Five Midlands area schools are ranked in the 2015 America’s Most Challenging High Schools list published by the Washington Post.
A.C. Flora, nationally, ranked 410, followed by Dutch Fork at 526, Chapin High School at 882, Dreher at 1451 and Spring Valley at 1852.
Commenting on his school’s ranking, A.C. Flora principal Richard McClure praised his faculty, students and their supportive parents. The placement is a tribute to their hard work, he said in a news release.
Twenty high schools in South Carolina made the list. North Charleston’s Academic Magnet school earned the #1 spot in the state.
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A school’s ranking is determined by the total number of Advanced Placement, International Baccalaureate and Advanced International Certificate of Education tests given at a school divided by the number of seniors who graduated the same year. Schools that achieve a 1.0 ratio qualify for the list.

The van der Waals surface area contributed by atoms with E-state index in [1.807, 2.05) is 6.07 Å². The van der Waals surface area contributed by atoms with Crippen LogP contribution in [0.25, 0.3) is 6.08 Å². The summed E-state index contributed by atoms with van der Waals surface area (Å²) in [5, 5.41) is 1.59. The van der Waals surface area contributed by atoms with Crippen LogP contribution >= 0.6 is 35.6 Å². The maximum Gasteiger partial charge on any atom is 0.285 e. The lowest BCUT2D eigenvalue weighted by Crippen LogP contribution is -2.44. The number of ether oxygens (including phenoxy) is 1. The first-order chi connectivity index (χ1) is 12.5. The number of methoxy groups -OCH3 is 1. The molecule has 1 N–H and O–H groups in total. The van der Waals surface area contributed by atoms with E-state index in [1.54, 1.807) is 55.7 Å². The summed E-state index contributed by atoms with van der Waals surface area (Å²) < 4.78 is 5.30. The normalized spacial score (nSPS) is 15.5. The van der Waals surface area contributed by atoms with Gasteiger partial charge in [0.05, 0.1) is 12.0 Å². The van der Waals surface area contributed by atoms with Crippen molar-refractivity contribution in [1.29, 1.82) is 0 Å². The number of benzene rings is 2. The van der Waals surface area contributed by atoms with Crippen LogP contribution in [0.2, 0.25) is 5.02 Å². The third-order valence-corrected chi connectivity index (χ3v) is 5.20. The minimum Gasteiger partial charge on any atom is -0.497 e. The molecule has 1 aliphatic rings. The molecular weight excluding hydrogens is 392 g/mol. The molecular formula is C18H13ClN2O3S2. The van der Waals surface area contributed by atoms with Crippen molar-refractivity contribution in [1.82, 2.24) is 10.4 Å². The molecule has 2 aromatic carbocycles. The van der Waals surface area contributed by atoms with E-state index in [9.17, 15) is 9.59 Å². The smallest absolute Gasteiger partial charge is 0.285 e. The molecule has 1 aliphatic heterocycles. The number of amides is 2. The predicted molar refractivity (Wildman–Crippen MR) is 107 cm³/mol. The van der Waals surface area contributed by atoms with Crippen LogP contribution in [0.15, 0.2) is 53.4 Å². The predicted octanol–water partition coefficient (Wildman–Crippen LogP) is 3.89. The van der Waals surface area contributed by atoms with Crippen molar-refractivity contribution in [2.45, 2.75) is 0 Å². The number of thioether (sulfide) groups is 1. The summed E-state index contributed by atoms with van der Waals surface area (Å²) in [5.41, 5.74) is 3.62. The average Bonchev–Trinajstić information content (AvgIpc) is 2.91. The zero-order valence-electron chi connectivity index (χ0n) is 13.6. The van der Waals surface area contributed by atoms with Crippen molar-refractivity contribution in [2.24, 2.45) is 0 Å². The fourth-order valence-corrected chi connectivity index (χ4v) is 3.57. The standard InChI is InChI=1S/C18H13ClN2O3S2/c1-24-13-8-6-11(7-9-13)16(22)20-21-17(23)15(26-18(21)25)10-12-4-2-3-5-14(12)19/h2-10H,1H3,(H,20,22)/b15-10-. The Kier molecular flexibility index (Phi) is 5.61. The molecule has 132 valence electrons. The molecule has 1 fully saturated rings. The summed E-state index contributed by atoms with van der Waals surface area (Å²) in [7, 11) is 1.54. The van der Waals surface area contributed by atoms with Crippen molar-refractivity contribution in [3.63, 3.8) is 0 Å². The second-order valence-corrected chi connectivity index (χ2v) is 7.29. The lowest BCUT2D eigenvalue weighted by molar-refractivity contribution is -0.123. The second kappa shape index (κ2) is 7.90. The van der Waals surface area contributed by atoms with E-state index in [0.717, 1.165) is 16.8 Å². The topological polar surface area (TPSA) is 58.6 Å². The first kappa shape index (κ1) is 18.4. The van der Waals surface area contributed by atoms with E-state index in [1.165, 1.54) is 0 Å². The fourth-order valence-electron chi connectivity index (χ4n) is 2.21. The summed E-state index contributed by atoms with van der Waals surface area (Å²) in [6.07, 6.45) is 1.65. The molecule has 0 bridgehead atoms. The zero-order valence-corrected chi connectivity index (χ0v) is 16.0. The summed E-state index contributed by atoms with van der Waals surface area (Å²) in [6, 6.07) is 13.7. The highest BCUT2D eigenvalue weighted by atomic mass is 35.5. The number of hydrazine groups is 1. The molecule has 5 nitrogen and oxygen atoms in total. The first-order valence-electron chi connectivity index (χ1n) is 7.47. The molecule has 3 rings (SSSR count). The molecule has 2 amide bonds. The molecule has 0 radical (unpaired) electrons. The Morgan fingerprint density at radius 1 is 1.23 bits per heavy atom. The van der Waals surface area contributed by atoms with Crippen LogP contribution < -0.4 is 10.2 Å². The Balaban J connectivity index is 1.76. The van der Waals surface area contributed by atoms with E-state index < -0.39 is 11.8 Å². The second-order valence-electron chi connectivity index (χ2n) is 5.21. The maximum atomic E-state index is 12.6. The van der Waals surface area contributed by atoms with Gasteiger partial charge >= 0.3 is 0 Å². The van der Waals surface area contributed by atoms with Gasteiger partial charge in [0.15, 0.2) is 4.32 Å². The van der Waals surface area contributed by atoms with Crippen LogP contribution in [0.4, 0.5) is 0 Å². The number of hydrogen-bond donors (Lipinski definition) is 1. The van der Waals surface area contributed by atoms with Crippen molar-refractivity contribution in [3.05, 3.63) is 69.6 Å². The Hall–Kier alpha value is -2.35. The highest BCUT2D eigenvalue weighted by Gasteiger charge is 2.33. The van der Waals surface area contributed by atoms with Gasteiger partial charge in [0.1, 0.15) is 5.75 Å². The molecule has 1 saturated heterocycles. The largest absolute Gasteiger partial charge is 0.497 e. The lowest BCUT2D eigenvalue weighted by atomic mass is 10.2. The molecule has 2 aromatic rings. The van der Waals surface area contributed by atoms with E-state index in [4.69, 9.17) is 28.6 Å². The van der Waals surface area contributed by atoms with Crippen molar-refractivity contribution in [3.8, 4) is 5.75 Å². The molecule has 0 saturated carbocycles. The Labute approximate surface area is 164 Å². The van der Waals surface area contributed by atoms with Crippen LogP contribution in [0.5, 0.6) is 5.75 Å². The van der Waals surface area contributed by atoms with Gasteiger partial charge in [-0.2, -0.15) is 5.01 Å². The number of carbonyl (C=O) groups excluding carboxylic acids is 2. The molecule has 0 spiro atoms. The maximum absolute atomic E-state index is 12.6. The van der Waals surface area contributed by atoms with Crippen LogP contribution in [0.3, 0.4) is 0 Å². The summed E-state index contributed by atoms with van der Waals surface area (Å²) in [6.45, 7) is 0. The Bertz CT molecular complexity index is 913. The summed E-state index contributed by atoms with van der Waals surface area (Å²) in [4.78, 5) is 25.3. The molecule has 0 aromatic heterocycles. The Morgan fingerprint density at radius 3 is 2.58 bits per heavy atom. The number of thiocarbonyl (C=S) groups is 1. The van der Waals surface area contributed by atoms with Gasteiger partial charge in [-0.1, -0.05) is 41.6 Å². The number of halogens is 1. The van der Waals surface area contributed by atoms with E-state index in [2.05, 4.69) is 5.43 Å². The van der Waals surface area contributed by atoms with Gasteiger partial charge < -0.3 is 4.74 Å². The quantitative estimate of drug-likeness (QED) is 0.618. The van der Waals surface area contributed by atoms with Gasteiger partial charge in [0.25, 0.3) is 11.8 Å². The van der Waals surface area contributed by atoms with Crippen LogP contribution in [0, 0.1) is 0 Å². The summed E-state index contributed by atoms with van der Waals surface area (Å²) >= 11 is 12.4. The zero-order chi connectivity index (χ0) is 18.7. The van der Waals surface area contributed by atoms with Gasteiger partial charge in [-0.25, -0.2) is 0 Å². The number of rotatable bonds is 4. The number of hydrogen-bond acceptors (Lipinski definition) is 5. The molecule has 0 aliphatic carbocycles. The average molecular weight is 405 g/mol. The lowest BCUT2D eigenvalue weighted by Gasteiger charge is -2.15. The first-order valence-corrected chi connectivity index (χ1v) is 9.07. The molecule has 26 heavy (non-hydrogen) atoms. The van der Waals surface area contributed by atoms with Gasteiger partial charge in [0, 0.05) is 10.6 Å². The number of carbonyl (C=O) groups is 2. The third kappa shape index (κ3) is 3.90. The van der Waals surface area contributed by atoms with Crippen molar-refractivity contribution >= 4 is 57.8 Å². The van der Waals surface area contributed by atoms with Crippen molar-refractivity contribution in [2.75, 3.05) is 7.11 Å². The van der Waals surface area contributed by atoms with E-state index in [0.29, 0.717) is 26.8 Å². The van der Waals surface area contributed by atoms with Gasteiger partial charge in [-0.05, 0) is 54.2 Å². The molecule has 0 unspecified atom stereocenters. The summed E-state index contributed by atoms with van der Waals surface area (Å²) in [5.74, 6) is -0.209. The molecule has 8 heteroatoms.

How well students perform on the AP, IB and AICE tests is not considered in the ranking, because many high schools “kept those rates artificially high by allowing only top students to take the courses,” Washington Post Education Editor Jay Matthews said.
The rankings also do not include some of the nation’s most well-known top performing high schools such as Thomas Jefferson in Fairfax County, Va., or New York City’s Stuyvesant. These schools, and other magnet and charter schools like them, have such high concentrations of top students that their average test scores are in a league of their own.